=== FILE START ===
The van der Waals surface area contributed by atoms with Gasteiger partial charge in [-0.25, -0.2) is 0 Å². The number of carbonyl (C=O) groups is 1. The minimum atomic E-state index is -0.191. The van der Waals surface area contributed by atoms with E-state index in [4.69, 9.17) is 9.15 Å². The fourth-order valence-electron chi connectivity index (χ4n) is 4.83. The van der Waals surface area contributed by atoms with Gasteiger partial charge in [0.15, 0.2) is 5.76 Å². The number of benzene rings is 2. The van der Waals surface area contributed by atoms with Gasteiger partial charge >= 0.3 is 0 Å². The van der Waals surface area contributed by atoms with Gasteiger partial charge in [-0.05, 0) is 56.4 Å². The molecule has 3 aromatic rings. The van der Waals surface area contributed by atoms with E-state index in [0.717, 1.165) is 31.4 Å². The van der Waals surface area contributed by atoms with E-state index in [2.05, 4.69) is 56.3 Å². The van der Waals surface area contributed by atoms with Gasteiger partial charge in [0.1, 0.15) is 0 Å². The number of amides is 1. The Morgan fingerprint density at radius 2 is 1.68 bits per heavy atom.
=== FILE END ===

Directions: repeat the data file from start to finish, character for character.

The van der Waals surface area contributed by atoms with Gasteiger partial charge in [-0.25, -0.2) is 0 Å². The number of carbonyl (C=O) groups is 1. The minimum atomic E-state index is -0.191. The van der Waals surface area contributed by atoms with E-state index in [4.69, 9.17) is 9.15 Å². The fourth-order valence-electron chi connectivity index (χ4n) is 4.83. The van der Waals surface area contributed by atoms with Gasteiger partial charge in [0.15, 0.2) is 5.76 Å². The number of benzene rings is 2. The van der Waals surface area contributed by atoms with Gasteiger partial charge >= 0.3 is 0 Å². The van der Waals surface area contributed by atoms with Gasteiger partial charge in [-0.05, 0) is 56.4 Å². The molecule has 3 aromatic rings. The van der Waals surface area contributed by atoms with E-state index in [0.717, 1.165) is 31.4 Å². The van der Waals surface area contributed by atoms with E-state index in [2.05, 4.69) is 56.3 Å². The van der Waals surface area contributed by atoms with Gasteiger partial charge in [0.1, 0.15) is 0 Å². The number of amides is 1. The Morgan fingerprint density at radius 2 is 1.68 bits per heavy atom.